IBM has one of the largest workforces in the world, and employees at Big Blue are referred to as "IBMers". The company was among the first corporations to provide group life insurance (1934), survivor benefits (1935), training for women (1935), paid vacations (1937), and training for disabled people (1942). IBM hired its first black salesperson in 1946, and in 1952, CEO Thomas J. Watson, Jr. published the company's first written equal opportunity policy letter, one year before the U.S. Supreme Court decision in Brown vs. Board of Education and 11 years before the Civil Rights Act of 1964. The Human Rights Campaign has rated IBM 100% on its index of gay-friendliness every year since 2003, with IBM providing same-sex partners of its employees with health benefits and an anti-discrimination clause. Additionally, in 2005, IBM became the first major company in the world to commit formally to not use genetic information in employment decisions; and in 2017, IBM was named to Working Mother's 100 Best Companies List for the 32nd consecutive year.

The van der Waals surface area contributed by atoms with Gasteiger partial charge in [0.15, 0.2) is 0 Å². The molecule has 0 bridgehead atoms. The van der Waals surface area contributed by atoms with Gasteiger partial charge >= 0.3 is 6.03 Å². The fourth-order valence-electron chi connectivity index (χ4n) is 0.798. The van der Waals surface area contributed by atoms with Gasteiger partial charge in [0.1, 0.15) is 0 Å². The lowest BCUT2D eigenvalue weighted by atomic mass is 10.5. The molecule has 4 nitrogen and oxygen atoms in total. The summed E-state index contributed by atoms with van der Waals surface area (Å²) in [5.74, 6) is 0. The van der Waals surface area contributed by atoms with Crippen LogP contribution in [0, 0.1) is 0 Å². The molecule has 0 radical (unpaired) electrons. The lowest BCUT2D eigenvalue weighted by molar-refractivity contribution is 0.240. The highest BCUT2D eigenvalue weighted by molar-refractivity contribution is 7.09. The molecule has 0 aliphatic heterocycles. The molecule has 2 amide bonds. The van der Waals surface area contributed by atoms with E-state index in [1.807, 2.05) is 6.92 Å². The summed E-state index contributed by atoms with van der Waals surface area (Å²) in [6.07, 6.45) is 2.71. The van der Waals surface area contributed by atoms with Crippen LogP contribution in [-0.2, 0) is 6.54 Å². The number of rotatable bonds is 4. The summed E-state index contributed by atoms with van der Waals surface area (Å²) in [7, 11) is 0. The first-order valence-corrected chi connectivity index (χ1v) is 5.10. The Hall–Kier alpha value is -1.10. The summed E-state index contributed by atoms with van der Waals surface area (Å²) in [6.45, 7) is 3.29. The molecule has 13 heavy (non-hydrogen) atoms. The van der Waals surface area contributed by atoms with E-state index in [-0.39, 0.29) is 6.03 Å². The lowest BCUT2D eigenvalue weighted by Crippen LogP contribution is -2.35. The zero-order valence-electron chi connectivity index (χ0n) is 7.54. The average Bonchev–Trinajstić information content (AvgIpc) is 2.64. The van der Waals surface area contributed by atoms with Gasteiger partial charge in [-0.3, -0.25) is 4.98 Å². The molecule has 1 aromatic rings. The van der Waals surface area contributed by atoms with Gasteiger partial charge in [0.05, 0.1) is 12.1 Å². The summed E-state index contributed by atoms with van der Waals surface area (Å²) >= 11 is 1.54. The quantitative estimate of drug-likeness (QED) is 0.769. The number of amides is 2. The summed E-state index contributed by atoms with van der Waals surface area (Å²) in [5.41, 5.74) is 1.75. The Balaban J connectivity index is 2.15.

In 1949 Thomas Watson, Sr., created IBM World Trade Corporation, a subsidiary of IBM focused on foreign operations. In 1952 he stepped down after almost 40 years at the company helm, and his son Thomas Watson, Jr. was named president.
IBM built the Automatic Sequence Controlled Calculator, an electromechanical computer, during World War II. It offered its first commercial stored program computer, the vacuum tube based IBM 701, in 1952. The IBM 305 RAMAC introduced the hard disk drive in 1956. The company switched to transistorized designs with the 7000 and 1400 series, beginning in 1958.